Super Reviewer
½ April 18, 2008
Just watched this for the second time, the first time being opening weekend. While this is one of Guest's inferior works, it still bears the Guest signature comedy, and is thusly more funny than most comedies anyway. Of all of Guest's projects, this was the one I was most excited for (now it's This Side of the Truth) because of its focus on Hollywood and inclusion of Ricky Gervais as a studio exec. When I saw this opening weekend, I was just flat out underwhelmed because I did not laugh as many times as I expected. On a second viewing, the actors offer some subtle performance jokes that I had missed on, especially by Shearer and O'Hara. On second view, I have a deeper appreciation for this film, as is typical with Guest's work but it did not wratchet my rating up, just convinced me to keep it at a 3 1/2 instead of reducing it to a 3. Main reason being, there is more film/Hollywood satire in the last five minutes of "Waiting for Guffman" than there is in this whole movie, so I wish Guest could have concentrated this piece similarly with wit and spice, but instead opts to follow the actors with Oscars in their eyes, which is fun, but not as funny as a 'Remains of the Day' lunchbox.
Super Reviewer
November 9, 2006
Lane Iverson: You can't throw the baby out with the bathwater because then all you have is a wet, critically injured baby.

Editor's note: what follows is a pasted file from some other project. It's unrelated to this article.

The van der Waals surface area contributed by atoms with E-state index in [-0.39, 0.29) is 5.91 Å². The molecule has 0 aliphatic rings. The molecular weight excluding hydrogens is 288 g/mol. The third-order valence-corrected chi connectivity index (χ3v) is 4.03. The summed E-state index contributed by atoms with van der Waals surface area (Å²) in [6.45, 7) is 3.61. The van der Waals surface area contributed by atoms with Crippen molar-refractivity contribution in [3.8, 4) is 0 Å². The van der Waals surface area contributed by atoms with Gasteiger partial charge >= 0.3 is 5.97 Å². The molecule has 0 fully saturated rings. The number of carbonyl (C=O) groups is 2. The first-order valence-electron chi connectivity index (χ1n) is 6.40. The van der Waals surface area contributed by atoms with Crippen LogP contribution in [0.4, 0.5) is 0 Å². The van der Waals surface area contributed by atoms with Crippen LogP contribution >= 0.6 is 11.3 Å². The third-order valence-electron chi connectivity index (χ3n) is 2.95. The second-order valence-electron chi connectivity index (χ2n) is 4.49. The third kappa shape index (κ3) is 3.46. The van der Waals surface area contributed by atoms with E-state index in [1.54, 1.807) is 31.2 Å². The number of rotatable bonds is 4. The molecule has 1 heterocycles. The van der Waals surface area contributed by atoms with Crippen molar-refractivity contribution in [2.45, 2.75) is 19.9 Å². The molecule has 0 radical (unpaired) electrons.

A very average comedy for the usually very funny Christopher Guest written comedy. It attempts to be a satire on the Hollywood culture, but the characters, which in Guest's other films are usually ridiculous but likable, are this time ultimately just not very interesting to help with the humor, save for some moments.

The movie ditches Guest's usual mockumentary format for a more straight up story about the making of an independent film which develops rumors of Oscar buzz.

The film they are making is titled "Home for Purim," which could already make a good spoof on the period drama film seeing as how it is about the combination of families, the little celebrated Jewish holiday of Purim, and the daughter coming out about being a lesbian. That would be funny by itself.